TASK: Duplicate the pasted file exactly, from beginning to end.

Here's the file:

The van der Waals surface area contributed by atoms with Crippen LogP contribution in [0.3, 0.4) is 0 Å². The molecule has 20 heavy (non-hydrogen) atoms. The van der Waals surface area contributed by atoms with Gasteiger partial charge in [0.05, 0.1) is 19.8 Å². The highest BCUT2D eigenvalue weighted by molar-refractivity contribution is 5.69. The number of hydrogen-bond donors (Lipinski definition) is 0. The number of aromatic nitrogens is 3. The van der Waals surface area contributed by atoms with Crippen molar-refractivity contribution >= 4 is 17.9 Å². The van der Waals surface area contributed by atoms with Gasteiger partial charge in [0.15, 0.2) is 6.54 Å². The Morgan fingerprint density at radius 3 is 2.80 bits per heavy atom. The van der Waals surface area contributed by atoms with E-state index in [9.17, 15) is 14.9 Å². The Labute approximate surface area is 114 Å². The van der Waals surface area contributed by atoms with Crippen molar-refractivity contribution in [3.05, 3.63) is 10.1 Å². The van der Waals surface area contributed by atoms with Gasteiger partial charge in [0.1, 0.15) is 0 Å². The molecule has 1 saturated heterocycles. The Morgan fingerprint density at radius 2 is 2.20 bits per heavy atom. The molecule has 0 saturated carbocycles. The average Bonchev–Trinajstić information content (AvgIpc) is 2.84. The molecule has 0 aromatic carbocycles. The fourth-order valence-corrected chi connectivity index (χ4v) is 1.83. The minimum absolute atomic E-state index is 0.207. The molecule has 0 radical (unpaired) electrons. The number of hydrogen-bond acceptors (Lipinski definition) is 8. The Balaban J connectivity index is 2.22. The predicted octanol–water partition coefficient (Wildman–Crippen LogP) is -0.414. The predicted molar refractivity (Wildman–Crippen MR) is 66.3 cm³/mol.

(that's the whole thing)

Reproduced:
The van der Waals surface area contributed by atoms with Crippen LogP contribution in [0.3, 0.4) is 0 Å². The molecule has 20 heavy (non-hydrogen) atoms. The van der Waals surface area contributed by atoms with Gasteiger partial charge in [0.05, 0.1) is 19.8 Å². The highest BCUT2D eigenvalue weighted by molar-refractivity contribution is 5.69. The number of hydrogen-bond donors (Lipinski definition) is 0. The number of aromatic nitrogens is 3. The van der Waals surface area contributed by atoms with Crippen molar-refractivity contribution >= 4 is 17.9 Å². The van der Waals surface area contributed by atoms with Gasteiger partial charge in [0.15, 0.2) is 6.54 Å². The Morgan fingerprint density at radius 3 is 2.80 bits per heavy atom. The van der Waals surface area contributed by atoms with E-state index in [9.17, 15) is 14.9 Å². The Labute approximate surface area is 114 Å². The van der Waals surface area contributed by atoms with Crippen molar-refractivity contribution in [3.05, 3.63) is 10.1 Å². The van der Waals surface area contributed by atoms with Gasteiger partial charge in [0.1, 0.15) is 0 Å². The molecule has 1 saturated heterocycles. The Morgan fingerprint density at radius 2 is 2.20 bits per heavy atom. The molecule has 0 saturated carbocycles. The average Bonchev–Trinajstić information content (AvgIpc) is 2.84. The molecule has 0 aromatic carbocycles. The fourth-order valence-corrected chi connectivity index (χ4v) is 1.83. The minimum absolute atomic E-state index is 0.207. The molecule has 0 radical (unpaired) electrons. The number of hydrogen-bond acceptors (Lipinski definition) is 8. The Balaban J connectivity index is 2.22. The predicted octanol–water partition coefficient (Wildman–Crippen LogP) is -0.414. The predicted molar refractivity (Wildman–Crippen MR) is 66.3 cm³/mol.